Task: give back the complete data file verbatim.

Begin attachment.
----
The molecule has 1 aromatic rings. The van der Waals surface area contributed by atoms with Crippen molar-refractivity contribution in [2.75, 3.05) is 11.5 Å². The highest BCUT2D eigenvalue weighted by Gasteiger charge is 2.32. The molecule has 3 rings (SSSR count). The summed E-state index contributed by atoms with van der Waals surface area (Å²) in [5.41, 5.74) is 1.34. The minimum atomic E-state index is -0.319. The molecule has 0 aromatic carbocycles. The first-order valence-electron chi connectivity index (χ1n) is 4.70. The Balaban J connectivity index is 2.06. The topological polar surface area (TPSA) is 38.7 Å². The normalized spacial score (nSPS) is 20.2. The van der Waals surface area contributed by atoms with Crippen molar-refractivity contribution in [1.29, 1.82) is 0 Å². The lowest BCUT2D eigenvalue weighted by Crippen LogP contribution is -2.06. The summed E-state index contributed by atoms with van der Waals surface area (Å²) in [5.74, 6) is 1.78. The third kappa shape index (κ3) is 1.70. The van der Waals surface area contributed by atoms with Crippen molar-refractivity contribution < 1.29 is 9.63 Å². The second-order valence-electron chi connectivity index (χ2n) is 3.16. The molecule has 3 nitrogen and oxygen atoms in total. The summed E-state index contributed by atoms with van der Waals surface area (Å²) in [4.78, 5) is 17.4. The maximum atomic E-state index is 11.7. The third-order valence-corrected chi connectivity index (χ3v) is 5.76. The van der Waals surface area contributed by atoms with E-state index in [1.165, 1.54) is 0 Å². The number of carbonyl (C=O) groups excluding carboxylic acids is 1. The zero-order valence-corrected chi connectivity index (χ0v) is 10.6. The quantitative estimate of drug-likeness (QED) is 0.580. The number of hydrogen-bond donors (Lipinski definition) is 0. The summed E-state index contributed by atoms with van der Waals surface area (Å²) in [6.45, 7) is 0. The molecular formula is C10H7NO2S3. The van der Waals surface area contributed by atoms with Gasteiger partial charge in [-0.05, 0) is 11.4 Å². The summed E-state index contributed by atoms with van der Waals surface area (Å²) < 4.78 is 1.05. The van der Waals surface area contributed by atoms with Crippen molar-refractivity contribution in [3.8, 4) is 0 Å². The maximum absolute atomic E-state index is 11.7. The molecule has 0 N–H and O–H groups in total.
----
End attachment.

The molecule has 1 aromatic rings. The van der Waals surface area contributed by atoms with Crippen molar-refractivity contribution in [2.75, 3.05) is 11.5 Å². The highest BCUT2D eigenvalue weighted by Gasteiger charge is 2.32. The molecule has 3 rings (SSSR count). The summed E-state index contributed by atoms with van der Waals surface area (Å²) in [5.41, 5.74) is 1.34. The minimum atomic E-state index is -0.319. The molecule has 0 aromatic carbocycles. The first-order valence-electron chi connectivity index (χ1n) is 4.70. The Balaban J connectivity index is 2.06. The topological polar surface area (TPSA) is 38.7 Å². The normalized spacial score (nSPS) is 20.2. The van der Waals surface area contributed by atoms with Crippen molar-refractivity contribution in [1.29, 1.82) is 0 Å². The lowest BCUT2D eigenvalue weighted by Crippen LogP contribution is -2.06. The summed E-state index contributed by atoms with van der Waals surface area (Å²) in [5.74, 6) is 1.78. The third kappa shape index (κ3) is 1.70. The van der Waals surface area contributed by atoms with Crippen molar-refractivity contribution < 1.29 is 9.63 Å². The second-order valence-electron chi connectivity index (χ2n) is 3.16. The molecule has 3 nitrogen and oxygen atoms in total. The summed E-state index contributed by atoms with van der Waals surface area (Å²) in [4.78, 5) is 17.4. The maximum atomic E-state index is 11.7. The third-order valence-corrected chi connectivity index (χ3v) is 5.76. The van der Waals surface area contributed by atoms with E-state index in [1.165, 1.54) is 0 Å². The number of carbonyl (C=O) groups excluding carboxylic acids is 1. The zero-order valence-corrected chi connectivity index (χ0v) is 10.6. The quantitative estimate of drug-likeness (QED) is 0.580. The number of hydrogen-bond donors (Lipinski definition) is 0. The summed E-state index contributed by atoms with van der Waals surface area (Å²) in [6.45, 7) is 0. The molecular formula is C10H7NO2S3. The van der Waals surface area contributed by atoms with Gasteiger partial charge in [-0.05, 0) is 11.4 Å². The summed E-state index contributed by atoms with van der Waals surface area (Å²) < 4.78 is 1.05. The van der Waals surface area contributed by atoms with Crippen molar-refractivity contribution in [3.8, 4) is 0 Å². The maximum absolute atomic E-state index is 11.7. The molecule has 0 N–H and O–H groups in total.